Guest Post: Anatomy of a Web Form

Here’s a Guest Post from our friends at Demandbase! Be sure to register for our joint webinar coming up on March 13 on how to convert more leads using improved web form strategy.


Today’s post is written by guest blogger Shari Johnston, Demandbase

You have the perfect lead bait, you have carefully crafted your compelling marketing copy, and laid out your webpage, now onto the form design…

The guide below is your at-a-glance infographic for pulling together your form design for optimal performance in no time!

How to build a B2B web form

Simple changes outlined in our best practices can make some significant difference to your conversion rate and data integrity. By using these simple design elements you can improve your users experience, data quality and…. get more leads.

JOB TITLE:  Best practices state to label this field job title to avoid getting “Mr. and Mrs.” values. Avoid this data issue from the start by labeling the field clearly.

BUSINESS EMAIL: Encourage your prospects to include their business address and avoid your email campaigns getting sent to unattended web mail accounts.

CAPTURE KEY PROFILE DATA: This being the most involved and time consuming portion of form design, which fields should I ask for? Well we all know we will get more leads by using as few fields as possible, but internally we need that critical data sales is screaming for. Keep everyone happy and offer a shorter form and capture the data behind the scenes. Best of both worlds!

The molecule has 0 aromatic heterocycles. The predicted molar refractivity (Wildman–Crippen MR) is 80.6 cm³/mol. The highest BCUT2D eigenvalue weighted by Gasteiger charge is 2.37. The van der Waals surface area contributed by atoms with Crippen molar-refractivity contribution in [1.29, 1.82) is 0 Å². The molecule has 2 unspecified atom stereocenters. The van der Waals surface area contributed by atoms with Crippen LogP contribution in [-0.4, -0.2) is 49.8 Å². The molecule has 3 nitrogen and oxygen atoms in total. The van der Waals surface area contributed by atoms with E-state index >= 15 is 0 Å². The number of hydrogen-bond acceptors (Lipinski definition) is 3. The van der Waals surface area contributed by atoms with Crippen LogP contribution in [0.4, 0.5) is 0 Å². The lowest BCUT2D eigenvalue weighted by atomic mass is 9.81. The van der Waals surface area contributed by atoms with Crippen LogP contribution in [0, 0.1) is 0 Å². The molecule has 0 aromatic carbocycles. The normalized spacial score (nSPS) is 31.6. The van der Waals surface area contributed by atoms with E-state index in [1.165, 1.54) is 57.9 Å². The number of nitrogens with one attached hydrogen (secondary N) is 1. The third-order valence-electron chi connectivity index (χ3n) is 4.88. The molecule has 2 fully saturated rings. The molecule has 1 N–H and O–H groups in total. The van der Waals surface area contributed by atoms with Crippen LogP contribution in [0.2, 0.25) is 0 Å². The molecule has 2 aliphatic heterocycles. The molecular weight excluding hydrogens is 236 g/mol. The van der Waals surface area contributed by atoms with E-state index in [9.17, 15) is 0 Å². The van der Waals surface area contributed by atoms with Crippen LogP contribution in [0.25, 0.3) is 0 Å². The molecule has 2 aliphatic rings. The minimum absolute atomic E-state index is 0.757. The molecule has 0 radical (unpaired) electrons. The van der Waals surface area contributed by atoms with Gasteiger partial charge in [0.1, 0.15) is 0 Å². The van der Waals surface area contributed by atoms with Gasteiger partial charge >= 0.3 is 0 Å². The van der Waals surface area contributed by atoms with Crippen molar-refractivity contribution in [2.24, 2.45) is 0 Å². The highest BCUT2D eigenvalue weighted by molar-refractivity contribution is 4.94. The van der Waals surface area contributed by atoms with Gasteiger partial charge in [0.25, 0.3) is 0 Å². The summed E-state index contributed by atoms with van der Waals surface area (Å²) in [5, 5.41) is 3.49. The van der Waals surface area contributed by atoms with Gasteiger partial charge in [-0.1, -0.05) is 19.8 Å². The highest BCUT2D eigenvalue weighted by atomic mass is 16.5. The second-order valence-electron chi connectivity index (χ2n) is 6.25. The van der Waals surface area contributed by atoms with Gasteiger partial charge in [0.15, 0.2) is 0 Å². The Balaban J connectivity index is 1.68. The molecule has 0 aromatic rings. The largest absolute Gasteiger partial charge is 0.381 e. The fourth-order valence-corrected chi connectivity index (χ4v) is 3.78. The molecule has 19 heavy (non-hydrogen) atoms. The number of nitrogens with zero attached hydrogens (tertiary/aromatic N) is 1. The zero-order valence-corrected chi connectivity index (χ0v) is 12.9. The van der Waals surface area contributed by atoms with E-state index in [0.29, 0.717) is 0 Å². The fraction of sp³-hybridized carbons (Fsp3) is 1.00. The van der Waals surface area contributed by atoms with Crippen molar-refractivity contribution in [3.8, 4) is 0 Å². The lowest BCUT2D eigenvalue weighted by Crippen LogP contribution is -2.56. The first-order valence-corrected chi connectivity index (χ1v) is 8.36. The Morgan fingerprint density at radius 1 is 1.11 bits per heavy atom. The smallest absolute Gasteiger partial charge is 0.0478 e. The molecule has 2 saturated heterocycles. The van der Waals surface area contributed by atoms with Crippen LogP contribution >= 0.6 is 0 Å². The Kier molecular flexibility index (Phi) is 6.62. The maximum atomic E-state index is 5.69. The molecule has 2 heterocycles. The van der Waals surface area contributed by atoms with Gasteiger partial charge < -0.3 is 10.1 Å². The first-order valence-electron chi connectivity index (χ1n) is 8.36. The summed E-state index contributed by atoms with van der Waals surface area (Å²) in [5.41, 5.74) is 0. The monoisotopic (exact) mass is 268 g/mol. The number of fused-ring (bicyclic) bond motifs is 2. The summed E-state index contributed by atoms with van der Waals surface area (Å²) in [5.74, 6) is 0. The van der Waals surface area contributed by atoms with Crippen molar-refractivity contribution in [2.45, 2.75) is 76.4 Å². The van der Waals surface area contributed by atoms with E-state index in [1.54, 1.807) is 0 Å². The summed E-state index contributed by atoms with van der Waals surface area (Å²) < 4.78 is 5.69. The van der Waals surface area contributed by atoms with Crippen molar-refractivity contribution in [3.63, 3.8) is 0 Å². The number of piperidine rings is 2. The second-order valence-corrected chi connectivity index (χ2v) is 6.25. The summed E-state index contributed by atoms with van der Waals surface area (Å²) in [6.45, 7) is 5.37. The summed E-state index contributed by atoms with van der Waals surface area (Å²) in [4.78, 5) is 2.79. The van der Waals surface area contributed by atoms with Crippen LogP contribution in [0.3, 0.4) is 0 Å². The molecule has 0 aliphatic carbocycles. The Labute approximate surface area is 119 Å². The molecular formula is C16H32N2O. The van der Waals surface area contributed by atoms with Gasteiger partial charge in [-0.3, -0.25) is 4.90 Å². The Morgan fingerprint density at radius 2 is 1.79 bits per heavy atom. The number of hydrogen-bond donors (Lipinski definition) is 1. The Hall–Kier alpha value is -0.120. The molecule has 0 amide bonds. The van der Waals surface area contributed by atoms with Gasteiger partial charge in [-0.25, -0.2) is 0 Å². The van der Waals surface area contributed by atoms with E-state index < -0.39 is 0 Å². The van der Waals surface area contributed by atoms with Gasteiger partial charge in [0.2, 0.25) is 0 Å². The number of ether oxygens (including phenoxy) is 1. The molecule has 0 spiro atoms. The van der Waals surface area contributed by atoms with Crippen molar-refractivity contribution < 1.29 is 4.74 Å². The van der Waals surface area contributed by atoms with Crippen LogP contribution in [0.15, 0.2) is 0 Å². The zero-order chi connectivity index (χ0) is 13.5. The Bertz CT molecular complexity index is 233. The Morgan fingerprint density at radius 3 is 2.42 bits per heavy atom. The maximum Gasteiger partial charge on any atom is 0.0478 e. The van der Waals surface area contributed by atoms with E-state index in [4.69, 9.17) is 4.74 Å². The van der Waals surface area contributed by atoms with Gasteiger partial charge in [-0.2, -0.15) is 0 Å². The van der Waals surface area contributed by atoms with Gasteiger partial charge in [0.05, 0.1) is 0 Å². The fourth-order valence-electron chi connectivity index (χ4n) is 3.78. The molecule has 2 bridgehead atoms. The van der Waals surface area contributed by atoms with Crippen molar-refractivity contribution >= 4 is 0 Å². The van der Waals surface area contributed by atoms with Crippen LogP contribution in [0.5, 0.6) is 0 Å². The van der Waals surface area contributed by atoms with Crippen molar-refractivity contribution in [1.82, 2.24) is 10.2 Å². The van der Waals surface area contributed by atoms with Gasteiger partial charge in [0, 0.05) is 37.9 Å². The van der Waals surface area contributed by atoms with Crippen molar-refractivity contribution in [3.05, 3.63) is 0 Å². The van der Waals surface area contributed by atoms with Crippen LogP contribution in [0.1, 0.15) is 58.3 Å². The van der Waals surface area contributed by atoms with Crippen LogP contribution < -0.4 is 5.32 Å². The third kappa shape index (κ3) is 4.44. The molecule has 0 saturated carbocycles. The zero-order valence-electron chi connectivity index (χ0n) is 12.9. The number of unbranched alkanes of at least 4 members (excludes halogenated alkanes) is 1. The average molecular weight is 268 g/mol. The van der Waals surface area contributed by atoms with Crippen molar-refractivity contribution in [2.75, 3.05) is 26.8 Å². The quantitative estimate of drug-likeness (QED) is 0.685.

5 RECOMMENDED FORM FIELDS: By capturing the critical data behind the scenes, we recommend you stick with these 5 form fields (First Name, Last Name, Job Title, Business Email, and Company) that are key personal data attributes that are needed.

COMPANY AUTOCOMPLETE: Using a company autocomplete widget allows for data accuracy by avoiding misspellings and normalizes company name treatments making account management in your MAS and CRM clean and easy. And it makes it easier on your prospect to boot!

CALL TO ACTION BUTTON: Match the action of your CTA button to the user experience. This helps engage your user and improve conversion. Try “Register” or “Download”  or “RSVP” depending on the context of your form.

Keep this infographic handy for the next time your field marketing team needs you to build that critical form yesterday; you will be prepared!

 

 

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    One thought on “Guest Post: Anatomy of a Web Form

    1. very good work done on this article by you, I would like you to provide some more info on landing page design conversion.

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